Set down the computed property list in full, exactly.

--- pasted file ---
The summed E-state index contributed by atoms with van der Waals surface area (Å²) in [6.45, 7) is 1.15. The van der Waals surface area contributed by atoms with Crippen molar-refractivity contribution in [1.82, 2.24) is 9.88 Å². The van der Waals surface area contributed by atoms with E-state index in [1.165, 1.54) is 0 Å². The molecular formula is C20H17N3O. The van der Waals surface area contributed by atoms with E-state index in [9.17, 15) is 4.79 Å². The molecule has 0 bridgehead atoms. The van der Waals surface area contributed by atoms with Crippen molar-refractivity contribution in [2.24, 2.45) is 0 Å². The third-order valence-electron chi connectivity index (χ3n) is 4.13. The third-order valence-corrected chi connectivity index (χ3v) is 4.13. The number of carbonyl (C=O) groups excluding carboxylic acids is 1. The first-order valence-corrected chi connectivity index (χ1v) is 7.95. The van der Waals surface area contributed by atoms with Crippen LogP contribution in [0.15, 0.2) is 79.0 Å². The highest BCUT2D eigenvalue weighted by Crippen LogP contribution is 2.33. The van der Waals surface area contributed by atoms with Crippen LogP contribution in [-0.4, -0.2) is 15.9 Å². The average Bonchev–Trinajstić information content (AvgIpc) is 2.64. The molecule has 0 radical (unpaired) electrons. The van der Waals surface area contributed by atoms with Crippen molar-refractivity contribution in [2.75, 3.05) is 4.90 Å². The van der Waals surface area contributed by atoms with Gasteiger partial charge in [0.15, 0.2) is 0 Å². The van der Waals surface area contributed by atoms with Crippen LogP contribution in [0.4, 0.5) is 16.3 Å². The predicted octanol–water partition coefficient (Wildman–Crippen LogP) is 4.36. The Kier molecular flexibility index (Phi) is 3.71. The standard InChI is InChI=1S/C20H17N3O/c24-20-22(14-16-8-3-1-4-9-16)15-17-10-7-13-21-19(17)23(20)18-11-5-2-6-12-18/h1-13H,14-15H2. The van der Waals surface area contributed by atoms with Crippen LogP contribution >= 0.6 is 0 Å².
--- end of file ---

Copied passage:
The summed E-state index contributed by atoms with van der Waals surface area (Å²) in [6.45, 7) is 1.15. The van der Waals surface area contributed by atoms with Crippen molar-refractivity contribution in [1.82, 2.24) is 9.88 Å². The van der Waals surface area contributed by atoms with E-state index in [1.165, 1.54) is 0 Å². The molecular formula is C20H17N3O. The van der Waals surface area contributed by atoms with E-state index in [9.17, 15) is 4.79 Å². The molecule has 0 bridgehead atoms. The van der Waals surface area contributed by atoms with Crippen molar-refractivity contribution in [2.24, 2.45) is 0 Å². The third-order valence-electron chi connectivity index (χ3n) is 4.13. The third-order valence-corrected chi connectivity index (χ3v) is 4.13. The number of carbonyl (C=O) groups excluding carboxylic acids is 1. The first-order valence-corrected chi connectivity index (χ1v) is 7.95. The van der Waals surface area contributed by atoms with Crippen LogP contribution in [0.15, 0.2) is 79.0 Å². The highest BCUT2D eigenvalue weighted by Crippen LogP contribution is 2.33. The van der Waals surface area contributed by atoms with Crippen LogP contribution in [-0.4, -0.2) is 15.9 Å². The average Bonchev–Trinajstić information content (AvgIpc) is 2.64. The molecule has 0 radical (unpaired) electrons. The van der Waals surface area contributed by atoms with Crippen molar-refractivity contribution in [2.75, 3.05) is 4.90 Å². The van der Waals surface area contributed by atoms with Gasteiger partial charge in [0.15, 0.2) is 0 Å². The van der Waals surface area contributed by atoms with Crippen LogP contribution in [0.4, 0.5) is 16.3 Å². The predicted octanol–water partition coefficient (Wildman–Crippen LogP) is 4.36. The Kier molecular flexibility index (Phi) is 3.71. The standard InChI is InChI=1S/C20H17N3O/c24-20-22(14-16-8-3-1-4-9-16)15-17-10-7-13-21-19(17)23(20)18-11-5-2-6-12-18/h1-13H,14-15H2. The van der Waals surface area contributed by atoms with Crippen LogP contribution >= 0.6 is 0 Å².